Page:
Image courtesy of SI.com

Blue Jays going after Heath Bell?

It’s been a lackluster July so far for Jays rumors leading up to the trade deadline at the end of the month. The phrase “teams have inquired about Jays relievers” has gotten tiresome, and it’s been the only whisper of the Blue Jays amongst trade deadline chatter over the last few weeks.

That all changed a few hours ago, when FOX Sports’ Ken Rosenthal dropped the earth-shattering news that the Jays have inquired about the available parts of the San Diego Padres’ bullpen, specifically popular closer Heath Bell.

Okay, so it’s definitely not the most exciting news, considering half of the teams in baseball are doing their due diligence on Bell, and if we’ve learned anything about Alex Anthopoulos in the past it’s that no one ever has a clue about anything he is going to do before he strikes, but here’s a breakdown of what Bell would bring to the Jays, just because.

In 40 games this season, Bell is worth 0.5 WAR and has managed a tidy 2.52 ERA with 32 hits, 11 earned runs, and 15 walks allowed, going 27-for-29 in save opportunities. His 1.195 WHIP, 7.3 H/9, 0.2 HR/9, and 3.4 BB/9 are virtually identical to what he managed in those categories in 70 innings last year, and very similar to what he put up in 69.2 innings in 2009.

While Bell has been as consistent as a reliever can be from year to year since 2007, the one glaring difference about his 2011 season from years past is his number of strikeouts. After notching 71 strikeouts in 2009 (10.2 K/9) and 86 last year (career-high 11.1 K/9), Bell has struck out 28 in 39.1 innings this season, good for a career-worst 6.4 K/9. The significant drop in strikeouts hasn’t affected his traditional stats, and a more in-depth look at his pitching this season outlines possible reasons for the K drop-off.

While Bell has the ability to throw a slider, he hasn’t used it since 2009, so he currently uses a three-pitch repertoire: fastball, curveball, changeup. He’s using his fastball less and barely using his changeup this season, so he’s been relying on his curveball more this season than in any other. While he has gotten ahead in counts 0-1 more this season by throwing first-pitch strikes, opposing hitters are also making contact on his pitches this season more than any other in his career. 91% of hitters (a career-high) are connecting on Bell’s offerings in the strike zone, up 7% from the last two years, and almost 66% (also a career-high) of hitters are connecting on offerings outside the strike zone, up 8% from last year. Worth mentioning as well are Bell’s career-low 41.7% ground ball rate, career-high, albeit still solid, 3.96 xFIP this season, and the fact that he has given up more fly balls from 2010-2011 than any other point in his career.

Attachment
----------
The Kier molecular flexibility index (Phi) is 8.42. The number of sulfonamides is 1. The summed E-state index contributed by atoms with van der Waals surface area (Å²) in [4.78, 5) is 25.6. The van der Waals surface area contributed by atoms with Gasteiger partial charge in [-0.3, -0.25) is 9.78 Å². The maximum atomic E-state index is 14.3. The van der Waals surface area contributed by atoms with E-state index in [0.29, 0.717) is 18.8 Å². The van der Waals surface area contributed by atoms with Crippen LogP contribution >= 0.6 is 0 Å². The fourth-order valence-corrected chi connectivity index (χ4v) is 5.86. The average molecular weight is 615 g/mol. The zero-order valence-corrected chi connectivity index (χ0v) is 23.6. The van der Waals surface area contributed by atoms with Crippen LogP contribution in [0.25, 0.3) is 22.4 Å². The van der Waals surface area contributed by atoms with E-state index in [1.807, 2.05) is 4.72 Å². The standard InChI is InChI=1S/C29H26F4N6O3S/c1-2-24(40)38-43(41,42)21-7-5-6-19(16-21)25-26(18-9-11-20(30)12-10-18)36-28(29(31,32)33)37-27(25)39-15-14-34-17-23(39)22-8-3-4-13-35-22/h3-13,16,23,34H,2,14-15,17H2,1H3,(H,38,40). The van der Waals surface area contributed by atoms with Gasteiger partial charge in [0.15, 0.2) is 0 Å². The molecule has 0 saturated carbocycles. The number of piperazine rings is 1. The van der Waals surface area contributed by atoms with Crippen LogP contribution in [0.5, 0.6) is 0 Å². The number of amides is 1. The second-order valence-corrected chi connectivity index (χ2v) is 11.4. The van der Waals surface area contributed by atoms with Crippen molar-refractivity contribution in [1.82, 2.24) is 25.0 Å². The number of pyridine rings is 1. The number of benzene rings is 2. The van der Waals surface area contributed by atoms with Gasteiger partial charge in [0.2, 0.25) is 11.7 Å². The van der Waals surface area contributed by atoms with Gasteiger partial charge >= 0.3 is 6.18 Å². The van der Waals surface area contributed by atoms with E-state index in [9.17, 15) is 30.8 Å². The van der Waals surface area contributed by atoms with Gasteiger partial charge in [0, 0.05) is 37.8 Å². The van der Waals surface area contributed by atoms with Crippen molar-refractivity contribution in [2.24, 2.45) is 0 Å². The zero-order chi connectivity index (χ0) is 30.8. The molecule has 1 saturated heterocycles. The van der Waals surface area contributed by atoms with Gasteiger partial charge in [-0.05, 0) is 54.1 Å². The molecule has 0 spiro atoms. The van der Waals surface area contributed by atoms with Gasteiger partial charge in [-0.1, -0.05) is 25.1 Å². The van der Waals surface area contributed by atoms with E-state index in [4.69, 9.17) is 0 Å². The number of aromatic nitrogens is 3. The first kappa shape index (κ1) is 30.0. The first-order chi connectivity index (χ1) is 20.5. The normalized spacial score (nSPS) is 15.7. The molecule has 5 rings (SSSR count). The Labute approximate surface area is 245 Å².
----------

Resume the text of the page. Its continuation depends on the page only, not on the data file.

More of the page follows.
Bell becomes a free-agent at the end of the season and is making $7.5 million this year. It’s unclear as to what kind of asking price the Padres have for Bell, or why the Jays would even want to go after him right now considering their excess of right-handed relievers. Anthopoulos could be looking to improve a Jays bullpen that sits right in the middle of baseball in a variety of relief stats.

Outside of Bell, the Padres have other intriguing relief options in Chad Qualls (2.66 ERA/3.64 xFIP in 47 innings), Luke Gregerson (2.70 ERA/3.75 xFIP in 33 innings), and Mike Adams (1.23 ERA/2.87 xFIP, 0.72 WHIP in 44 innings), though it’s unlikely any team lands Adams since the Padres are apparently asking for two top-100 prospects in any deal.

Considering how sought after Bell seems to be, it’s highly unlikely he’ll arrive in Toronto. It’s even more unlikely that Anthopoulos is doing anything more than his due diligence on inquiring about Bell, if that.

Should the Jays go after Heath Bell?

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-JM

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Tags: Alex Anthopoulos Chad Qualls Heath Bell Mike Adams San Diego Padres Toronto Blue Jays

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